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MB. DILKE ON JUNIUS. When Notes and Queries recently celebrated its Jubilee, Mr. Merton Thorns most courteously offered for publication some of the letters which Mr. Dilke had written to his father. One of them will be of much interest to the readers of 'N. <fe Q.' While Mr. Dilke edited the At/tenceum, he wrote many reviews of books concerning Junius, which were collected and published in 1875 by his grandson, Sir Charles W. Dilke, with the title 'Papers of a Critic' I read these papers not only with interest, but profit, and with pardonable gratification that the view which I had formed of Francis and Junius, and made public in 1874 in my 'Wilkes, Sheridan, Fox,' had been formed without knowing what Mr. Dilke had written long before. Since then I have never ceased regretting that Mr. Dilke did not live to read the facts which have been made public and which confirm his inferences.

The chief point in Mr. Dilke's letter is the phrase "I never was a hunter after Junius." For that reason he was the better critic. The writer who has his own Junius makes light of the evidence in support of claims put

forward on behalf of other men. Quite unconsciously he ceases to be a critic and becomes an advocate. The late Mr. Hay ward, who, like Mr. Dilko. was a vigorous and skilful opponent of the theory concerning Francis, had no Junius to offer for acceptance or scorn. In the Athenaeum for 9 April, 1898, I ventured to write that 1 did not care who wrote the letters signed "Junius," my selfimposed task of demonstrating that Mr. Dilke and Mr. Hay ward were justified in their conclusions as to Francis having then been accomplished.

It may help some readers of Mr. Dilke's letter to explain his reference to Mason. In a review of the correspondence of Horace Walpole and Mason which appeared in the Athenceum, for 17 May, 1851, Mr. Dilke amused himself, as he phrased it, by speculating whether the author of 'The Heroic Epistle,' either alone, or in concert with Walpole, might not have written the letters signed "Junius." He may not have known that Walpole had satisfied himself that Junius was Wolfran Cornwall, who died in 1789 while Speaker of the House of Commons. Horace Walpole's 'Hints for discovering Junius' appeared in facsimile in the Athenceum for 24 January, 1891. Neither can Mr. Dilke have known that Mason's handwriting does not resemble the Junian hand in any particular. Mr. Dilke hints in the following letter that he "could perhaps throw out other and even better speculative possibilities." I have been told on excellent authority that Mr. Dilke considered George Steevens as a possible Junius.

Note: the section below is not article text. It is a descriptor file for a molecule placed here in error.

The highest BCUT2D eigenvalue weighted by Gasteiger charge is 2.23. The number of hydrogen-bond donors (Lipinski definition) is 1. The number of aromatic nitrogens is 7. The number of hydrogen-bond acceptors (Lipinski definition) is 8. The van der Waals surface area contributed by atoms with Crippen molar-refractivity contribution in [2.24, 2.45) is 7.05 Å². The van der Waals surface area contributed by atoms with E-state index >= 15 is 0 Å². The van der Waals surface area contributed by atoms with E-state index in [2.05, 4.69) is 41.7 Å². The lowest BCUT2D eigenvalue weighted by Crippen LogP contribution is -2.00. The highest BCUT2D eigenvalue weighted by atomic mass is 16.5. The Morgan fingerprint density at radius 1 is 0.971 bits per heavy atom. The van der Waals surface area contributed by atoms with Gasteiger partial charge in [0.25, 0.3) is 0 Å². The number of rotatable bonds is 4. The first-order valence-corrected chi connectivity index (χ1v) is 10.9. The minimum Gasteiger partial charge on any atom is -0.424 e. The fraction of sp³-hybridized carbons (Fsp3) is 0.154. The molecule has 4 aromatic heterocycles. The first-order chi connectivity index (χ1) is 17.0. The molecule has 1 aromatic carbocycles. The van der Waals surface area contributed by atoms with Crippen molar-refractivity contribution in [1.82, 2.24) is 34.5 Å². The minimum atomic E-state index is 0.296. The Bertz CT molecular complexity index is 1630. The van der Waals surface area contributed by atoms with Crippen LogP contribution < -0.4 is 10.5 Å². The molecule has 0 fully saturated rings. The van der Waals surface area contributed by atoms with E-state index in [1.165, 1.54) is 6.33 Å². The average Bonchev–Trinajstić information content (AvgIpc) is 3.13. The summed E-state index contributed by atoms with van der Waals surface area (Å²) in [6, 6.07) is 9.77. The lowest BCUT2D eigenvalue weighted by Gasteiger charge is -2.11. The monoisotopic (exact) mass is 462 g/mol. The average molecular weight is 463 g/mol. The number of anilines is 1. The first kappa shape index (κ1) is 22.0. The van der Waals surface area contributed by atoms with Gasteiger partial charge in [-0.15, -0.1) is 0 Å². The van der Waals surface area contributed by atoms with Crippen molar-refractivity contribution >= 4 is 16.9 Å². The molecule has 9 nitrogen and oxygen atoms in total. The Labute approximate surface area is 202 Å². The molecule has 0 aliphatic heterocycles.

76, Sloane Street, Friday.

My Dear Sir,-They sent up last night from Wellington Street the 'Critical Memoirs,' lor which I am greatly obliged.

It is not, I fear, in the remotest degree probable that the twelvemonth will enable me to solve the J unius mystery—for many reasons, one being allsufficient, 1 never was a hunter after Junius. You will be surprised at my saying so, but it is the fact.

I have always, in my idle way, been a curious inquirer into two or three periods of our history— the last and worst the early part of the reign of George II., and thus, inculentally, I was led to test the accuracy and truthfulness of the edit, of 1812,14, of J.'s Letters. Some paiiers which Sir Harris Nicolas wrote for the Athenaeum, and in which he assumed all trite, led to a discussion, and he thought it better to stow them away until he had leisure to examine critically. This was only " labouring in my vocation."

Subsequently circumstances* made me seek the numbing influences of a pursuit that occupied the mind without exciting it, and I renewed my

* The death in 1850 of Mrs. Dilke.—Charles W. Dilke.

examination of edit. 1812, 14, and other people's speculation, on that edition.

The utmost I have ever heard hazarded was in the paper on Mason, and it amounted only to this. Here is a man, never named or hinted at, who might have written the Letters — not a word to show that he did write them. I could, perhaps, throw out other and even better speculative possibilities. I have, indeed, some vague general characteristics which I think might help the inquirer, and a thorough conviction that all speculators, led and misled by edit. 1812, 14, are hunting in a wrong direction; but for myself I havo never even put on top-boots and leathers, never even entered the field as a sportsman, and doubt if I ever shall. Yours very truly,